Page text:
The Loney Symbols & Objects

Andrew Michael Hurley
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This section contains 1,314 words
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The Loney

The most significant symbol in the novel, the Loney represents the all-consuming power of nature and nature's indifference to man. The Loney is frequently the site of drownings and deaths, and its tides regularly kill fishermen and others. These deaths occur absent of morality, as the Loney is only operating according to natural principles and has no connection with ethics or spirituality. The Loney simply exists, separate from all constructs and institutions, and its power cannot be harnessed or quantified. Even the dimension of time seems to be irrelevant at the Loney.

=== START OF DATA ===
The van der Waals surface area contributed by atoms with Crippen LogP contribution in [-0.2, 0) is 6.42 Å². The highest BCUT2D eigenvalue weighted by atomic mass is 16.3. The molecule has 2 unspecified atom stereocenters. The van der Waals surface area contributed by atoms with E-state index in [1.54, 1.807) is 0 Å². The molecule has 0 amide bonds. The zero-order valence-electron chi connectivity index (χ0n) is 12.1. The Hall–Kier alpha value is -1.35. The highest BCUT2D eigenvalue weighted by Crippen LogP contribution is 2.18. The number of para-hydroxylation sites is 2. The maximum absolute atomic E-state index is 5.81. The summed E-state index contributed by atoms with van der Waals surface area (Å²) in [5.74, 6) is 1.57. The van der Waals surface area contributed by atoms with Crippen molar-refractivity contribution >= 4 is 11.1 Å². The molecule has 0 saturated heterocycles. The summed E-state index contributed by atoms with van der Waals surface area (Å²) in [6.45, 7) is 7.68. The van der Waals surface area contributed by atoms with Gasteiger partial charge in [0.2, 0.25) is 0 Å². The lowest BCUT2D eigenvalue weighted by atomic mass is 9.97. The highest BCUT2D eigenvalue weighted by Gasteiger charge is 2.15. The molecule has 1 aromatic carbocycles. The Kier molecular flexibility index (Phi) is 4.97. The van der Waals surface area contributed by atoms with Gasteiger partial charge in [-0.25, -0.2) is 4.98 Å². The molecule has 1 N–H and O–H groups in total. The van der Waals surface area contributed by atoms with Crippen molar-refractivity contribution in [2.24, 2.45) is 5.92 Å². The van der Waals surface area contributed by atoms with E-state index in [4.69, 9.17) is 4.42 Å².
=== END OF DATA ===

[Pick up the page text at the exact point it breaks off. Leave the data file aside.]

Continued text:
The Loney is also a guiding force in the landscape and thus the lives of the people who live at Coldbarrow. The Loney controls and restricts their actions, and its desolate landscape represents the desolation and moral depravity of the people that live along it. The Loney is the site of Father Wilfred...

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This section contains 1,314 words
(approx. 4 pages at 400 words per page)
Buy The Loney Study Guide
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